They say it’s so hard to love that only the select few can manage it, or only mothers, or preachers, or ascetics, or blah blah blah. What BS. It’s not difficult to love unconditionally; that’s the only love there is. It’s not difficult to be kind, to put yourself in someone else’s shoes, to try, even for a minute, to see the world from another perspective. It seems difficult because we buy into the narrative, the same way we think we could never climb a mountain until an ailing octogenarian does it.
I’ve never met a straight-up villain. They abound in fiction, gossip, news and our egocentric fantasies, but rarely in real life. Why do we keep perpetuating the myth of elusive compassion? How do we expect anyone to make an effort if all we ever say is that the odds are stacked against us? In my experience people want to do the kind thing far more than the mean thing, but our programming says love is hard and we’re only human. So we do the mean thing, which takes up far more energy and psychological space.
All I hear every day is how rotten the world is, so even though I want to hug you I’m going to fold my arms until the urge fades. It’s stupid and painful. We need to stop talking about how awful everyone is and how tough it is to be loving. It’s a lot more difficult to cut ourselves off from our innate desire to connect. Most people have good intentions, but we need them to be monsters for the purposes of whatever dramatic story we want to tell ourselves.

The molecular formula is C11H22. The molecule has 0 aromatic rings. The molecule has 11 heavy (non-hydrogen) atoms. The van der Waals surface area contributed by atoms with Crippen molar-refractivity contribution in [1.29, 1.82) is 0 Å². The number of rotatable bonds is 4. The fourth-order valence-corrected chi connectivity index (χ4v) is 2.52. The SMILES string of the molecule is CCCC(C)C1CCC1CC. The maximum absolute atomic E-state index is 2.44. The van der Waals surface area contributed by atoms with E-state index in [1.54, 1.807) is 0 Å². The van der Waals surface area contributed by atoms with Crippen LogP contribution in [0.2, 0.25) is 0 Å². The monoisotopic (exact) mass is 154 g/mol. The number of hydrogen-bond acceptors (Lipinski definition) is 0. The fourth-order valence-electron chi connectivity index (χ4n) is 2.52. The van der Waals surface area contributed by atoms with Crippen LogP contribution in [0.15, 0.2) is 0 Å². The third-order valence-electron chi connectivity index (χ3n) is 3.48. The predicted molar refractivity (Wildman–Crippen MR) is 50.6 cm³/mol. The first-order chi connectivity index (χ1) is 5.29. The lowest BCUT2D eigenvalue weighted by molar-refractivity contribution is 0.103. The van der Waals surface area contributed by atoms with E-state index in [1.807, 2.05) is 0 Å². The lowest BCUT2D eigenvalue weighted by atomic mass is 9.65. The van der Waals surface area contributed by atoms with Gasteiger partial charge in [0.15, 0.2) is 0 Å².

I don’t know about this dog-eat-dog world people talk about. In my world everyone’s brushing stardust off their unicorns. Sometimes they miss a few grains. Sometimes the unicorns bite. Sometimes Strawberry Volcano spews scalding hot chocolate sauce and everybody has to run. But hey, life goes on. As far as I can see, we have to actively stop ourselves from being kind, so maybe let’s just…not. Not put up that wall. Not reinforce the ludicrous notion that social creatures that crave contact don’t WANT to connect. It’s absurd and dishonest and dangerous.
Every day we do awesome things. Raise children, make art, run marathons, build relationships, overcome illness and heartache, serve our communities, achieve various goals. If we can do any of that, we can definitely embody more compassion than a monk on a mountaintop. We don’t need to fake it; we need to get rid of the pile of junk that blocks the way.
It’s not hard. Just pick up a broom and start sweeping.